Another practical consideration is the matter of efficiency. Where there is a lack of unity among Christians, there is a duplication of efforts. Every local congregation feels that it must have certain structural and procedural components, just as do every mission board and every Christian college and seminary. The result is a great waste of resources of the kingdom of God. Consider as an extreme example a town square in the Midwest. On each side of the square stands a church building. All four of the buildings are old, inefficient to heat, and in need of repair. The size and budget of all four congregations are modest. The pastoral salaries are small. Consequently, the congregations are habitually served by either young, inexperienced pastors or older men well past their peaks. Mediocre programs in such areas as Christian education are the norm. But what is most distressing is that the services, messages, and programs of the four congregations are virtually the same! A visitor would find few significant differences among them.I, for one, (and I believe Erickson would be in agreement) am not in favor of organizational ecumenism. Doctrinally, we would have to make too many compromises with the essentials of the Gospel. However, whenever working more closely with other Christian groups does not obligate us to compromise on essential doctrine, and it would help us to be better stewards of Kingdom resources, I think we have a duty before God to do what we can to help this become a reality.
An efficiency expert would regard this situation as a great misuse of resources. Instead of four small struggling churches, it would make better sense to merge them into one congregation. The four properties could be sold and the new congregation relocated to an efficient structure. A staff of competent specialists could be engaged at appropriate compensations, and missionary giving could be increased as a result of the reduced overhead. What we are advocating on the local level would be highly desirable on broader levels as well. While some people may regard this suggestion as an application of the General Motors mentality to the work of the church, it is in fact a matter of good stewardship of Christian resources.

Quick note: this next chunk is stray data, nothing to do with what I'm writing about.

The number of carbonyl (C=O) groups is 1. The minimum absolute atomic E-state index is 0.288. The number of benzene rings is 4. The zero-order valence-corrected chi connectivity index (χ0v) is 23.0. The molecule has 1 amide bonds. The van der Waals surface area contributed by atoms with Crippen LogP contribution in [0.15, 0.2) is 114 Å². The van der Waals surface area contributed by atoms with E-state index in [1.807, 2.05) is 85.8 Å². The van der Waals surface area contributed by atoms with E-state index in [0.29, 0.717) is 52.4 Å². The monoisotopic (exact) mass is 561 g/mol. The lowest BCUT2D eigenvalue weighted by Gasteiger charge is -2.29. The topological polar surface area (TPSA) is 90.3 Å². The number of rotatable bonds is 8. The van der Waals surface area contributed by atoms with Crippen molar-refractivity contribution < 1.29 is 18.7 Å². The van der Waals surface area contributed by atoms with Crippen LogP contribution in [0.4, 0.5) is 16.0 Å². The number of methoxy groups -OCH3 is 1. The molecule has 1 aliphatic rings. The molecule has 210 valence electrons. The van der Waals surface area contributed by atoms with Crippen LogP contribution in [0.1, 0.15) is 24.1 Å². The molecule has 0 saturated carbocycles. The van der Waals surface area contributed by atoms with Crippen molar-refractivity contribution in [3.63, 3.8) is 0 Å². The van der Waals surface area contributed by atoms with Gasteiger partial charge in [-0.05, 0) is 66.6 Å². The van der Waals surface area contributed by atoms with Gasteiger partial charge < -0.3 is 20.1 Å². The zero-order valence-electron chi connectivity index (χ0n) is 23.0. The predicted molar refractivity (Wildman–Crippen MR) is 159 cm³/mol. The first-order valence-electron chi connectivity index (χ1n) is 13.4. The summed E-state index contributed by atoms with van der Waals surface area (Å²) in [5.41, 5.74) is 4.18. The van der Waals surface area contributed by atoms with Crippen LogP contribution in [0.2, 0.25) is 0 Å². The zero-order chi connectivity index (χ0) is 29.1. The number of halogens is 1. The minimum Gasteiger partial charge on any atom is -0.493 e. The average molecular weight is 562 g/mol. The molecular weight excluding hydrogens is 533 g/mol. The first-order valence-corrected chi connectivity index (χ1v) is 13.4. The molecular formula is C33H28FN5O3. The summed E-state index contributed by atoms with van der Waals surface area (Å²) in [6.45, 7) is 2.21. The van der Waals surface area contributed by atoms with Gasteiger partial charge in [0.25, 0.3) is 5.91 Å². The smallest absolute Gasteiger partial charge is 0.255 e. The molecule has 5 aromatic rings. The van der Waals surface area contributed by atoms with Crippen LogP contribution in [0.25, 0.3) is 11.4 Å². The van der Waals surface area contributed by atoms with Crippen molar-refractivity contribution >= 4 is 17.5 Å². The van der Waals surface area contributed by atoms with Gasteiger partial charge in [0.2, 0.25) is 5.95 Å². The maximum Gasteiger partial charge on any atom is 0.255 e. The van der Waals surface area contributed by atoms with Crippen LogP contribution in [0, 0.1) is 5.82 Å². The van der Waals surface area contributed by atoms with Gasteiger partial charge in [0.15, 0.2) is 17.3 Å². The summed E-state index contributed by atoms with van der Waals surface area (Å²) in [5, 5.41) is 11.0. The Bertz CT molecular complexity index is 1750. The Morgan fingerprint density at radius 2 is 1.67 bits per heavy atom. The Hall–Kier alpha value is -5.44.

The problem is we are not all in agreement as to just what constitutes compromise on essential doctrine, nor on what are the best ways to be wise stewards of the resources with which the Lord has entrusted us. Some studies, for instance, seem to indicate that small churches many times are more effective at reaching new people than big ones. Working with other groups, with different traditions, and core values, can get messy, and often causes us to lose more in overall “efficiency” than what we gain by joining efforts.
The easy solution, in the light of such obstacles, is to just “close our eyes” and keep on with the “same ole same ole”: what we already know and is familiar to us. But I do not believe the Lord would have us opt for the easy way out. The Cooperative Program is a way of being good stewards with Kingdom resources with which most all Southern Baptists feel quite comfortable. Inasmuch as it indeed helps us to be better stewards, I believe we should continue to support the Cooperative Program.
But, by the same token, much cooperation with other groups outside of strictly Southern Baptist circles, also helps us to be better stewards of Kingdom resources. This is a principle that IMB leadership has recognized in New Directions and the emphasis on working with other Great Commission Christians.
I believe this general principle has many implications for the way we do ministry. In future posts, I would like to comment on several of these. What do you think? Are there ways in which this principle affects the way you do local ministry? What about the way the SBC, through the IMB, NAMB, and other agencies, does ministry?